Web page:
"Most people make the mistake of thinking design is what it looks like," Steve Jobs once said. "That's not what we think design is. It's not just what it looks like and feels like. Design is how it works."
It's an ironic quote, given the countless examples of Apple making "how it works" an afterthought, especially in software. What about iTunes, MobileMe, and Apple Maps? What about the unpredictable Siri, the wildly inconsistent Apple Watch UI, or, for that matter, the completely broken iOS Shift Key? How well do any of these things "work"? For a long time, Apple could get away with these occasional lapses, because in most ways, it was just light years beyond the competition when it came to industrial design and painting beautiful pixels.
How things change. Yesterday at WWDC, Apple spent a bloated 270 minutes announcing fix after fix for what's broken in the company's software and services across two new versions of its operating systems, iOS 9 and OS X El Capitan (really). For iOS 9, Apple announced a successor for Newsstand, the company's broken attempt to bring magazines to the iPhone and iPad, with News, a Flipboard-like news curating app. For both OS X El Capitan and iOS 9, Apple announced Apple Music, not just a new streaming music service but a tacit admission it was time to drag iTunes to the glue factory. And for both iOS and OS X again, the company is trying to unbreak Siri by allowing it to proactively recommend apps and tie machine learning into search results, effectively turning it into iOS's version of Google Now. And so on.
What's important about these developments? First of all, all of the announcements are stuff other companies are already doing, from Spotify to Facebook to Android. Second: They're all about algorithms, search, curation, and deep learning, not what we usually think of as "design." This year's WWDC was a tacit admission that Apple needed to play catch-up. Cupertino spent so much energy over the past five years paying attention to the surface details of their products, it ignored a seismic shift in the industry: AI is the new UI
Here's the truth: while Apple's industrial design remains best-in-class, it is no longer at the top of the heap when it comes to digital UI or UX. Far from it. On the mobile side of things, ever since its Material Design refresh, Android has become a much more thoughtfully designed product than iOS, with a vivid and cohesive graphic design ethos, all its own.
That's a hard pill to swallow for some. For years, Apple fans (like me!) sneered at Android. "Look at this gross-looking OS those search engine eggheads have put together," we said. Where Android stole from iOS, it was merely derivative; where it was wholly original, it was just appalling. "Why doesn't Google just leave the design to Apple and do what it does best: all that crazy search and machine learning shit no one else wants to do?" we asked ourselves.
The thing is, Google knew something we didn't. It knew that Apple's taste was a temporary advantage. It knew that designing a host of functional, universally integrated services was harder than designing pixels. And in the protracted thermonuclear war between Apple and Google, which first started when the search giant launched Android in 2008, Google knew that ultimately, it would be AI, not UI, that would win the war.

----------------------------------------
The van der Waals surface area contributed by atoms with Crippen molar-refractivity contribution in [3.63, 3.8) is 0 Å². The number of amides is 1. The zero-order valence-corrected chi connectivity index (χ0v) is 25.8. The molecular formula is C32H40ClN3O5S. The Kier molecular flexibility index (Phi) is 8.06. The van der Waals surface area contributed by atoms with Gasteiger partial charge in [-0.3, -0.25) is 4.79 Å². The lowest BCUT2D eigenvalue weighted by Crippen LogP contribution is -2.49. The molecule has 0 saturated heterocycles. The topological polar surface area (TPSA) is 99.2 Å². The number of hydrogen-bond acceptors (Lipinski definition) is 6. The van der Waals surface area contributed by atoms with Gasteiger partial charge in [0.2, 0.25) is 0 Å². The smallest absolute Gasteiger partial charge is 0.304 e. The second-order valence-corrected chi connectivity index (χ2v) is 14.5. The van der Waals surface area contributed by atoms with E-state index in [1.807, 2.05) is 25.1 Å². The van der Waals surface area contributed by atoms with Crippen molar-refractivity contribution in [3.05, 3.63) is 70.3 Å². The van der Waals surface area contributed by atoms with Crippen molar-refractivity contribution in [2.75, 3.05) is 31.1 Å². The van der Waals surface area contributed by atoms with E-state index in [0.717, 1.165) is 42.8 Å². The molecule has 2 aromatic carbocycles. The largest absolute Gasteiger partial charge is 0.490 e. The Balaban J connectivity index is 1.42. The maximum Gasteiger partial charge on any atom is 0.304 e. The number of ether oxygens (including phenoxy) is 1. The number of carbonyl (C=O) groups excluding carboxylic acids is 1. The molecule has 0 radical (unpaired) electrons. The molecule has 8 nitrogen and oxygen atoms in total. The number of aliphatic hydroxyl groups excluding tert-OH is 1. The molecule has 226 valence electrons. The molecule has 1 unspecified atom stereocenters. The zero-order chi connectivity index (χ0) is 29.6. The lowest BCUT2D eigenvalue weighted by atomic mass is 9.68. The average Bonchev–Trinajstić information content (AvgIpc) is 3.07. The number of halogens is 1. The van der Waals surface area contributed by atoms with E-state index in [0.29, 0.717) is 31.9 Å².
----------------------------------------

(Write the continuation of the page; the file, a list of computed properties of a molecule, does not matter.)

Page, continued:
At this year's I/0 2015 conference, Google announced Now On Tap, the next-gen version of its Google Now digital assistant, which can contextually improve how you experience apps using machine learning and deep linking. So, for example, let's say you get a text message from a friend, who suggests meeting up that night for drinks before seeing the latest Mad Max movie. Tap and hold your Android phone's home button and Google Now On Tap will whip up a card, revealing showtimes for theaters nearby playing Mad Max: Fury Road, as well as bars around that theater, along with its Yelp reviews. It anticipates your needs.
Apple just has nothing like this. With the newly announced iOS 9 and OS X El Capitan, Apple is trying to build these sorts of smarts into Siri, but it has an uphill battle to climb. It has to try to catch up in the wake of both unparalleled post-Snowden privacy concerns that makes us ever more worried about giving up our data, and a slate of widespread iCloud security hacks that showed that Apple couldn't be trusted with the data it already has. And this is just one example of the sort of things we take for granted from Google that Apple is only now starting to truly work on.
Apple has long relied on having better taste in design than its competitors. This has served Cupertino well enough over the years, but you can learn good taste—competitors like Google and Microsoft have (hey, what can I say? I like Windows Phone, and I'm hopeful Windows 10 will solve a lot of the pain points of Windows 8). Increasingly, the only thing that's left is how things work. And despite Steve Jobs's famous 2003 navel-gazing about design, it's something Apple hasn't been paying enough attention to. The things Google was always good at—intelligent search, robust cloud services, and predicting what its users want next—are far harder to learn. Yet as our screens get smaller and fade away, that's where the next major campaign in the war between Apple and Google needs to be won.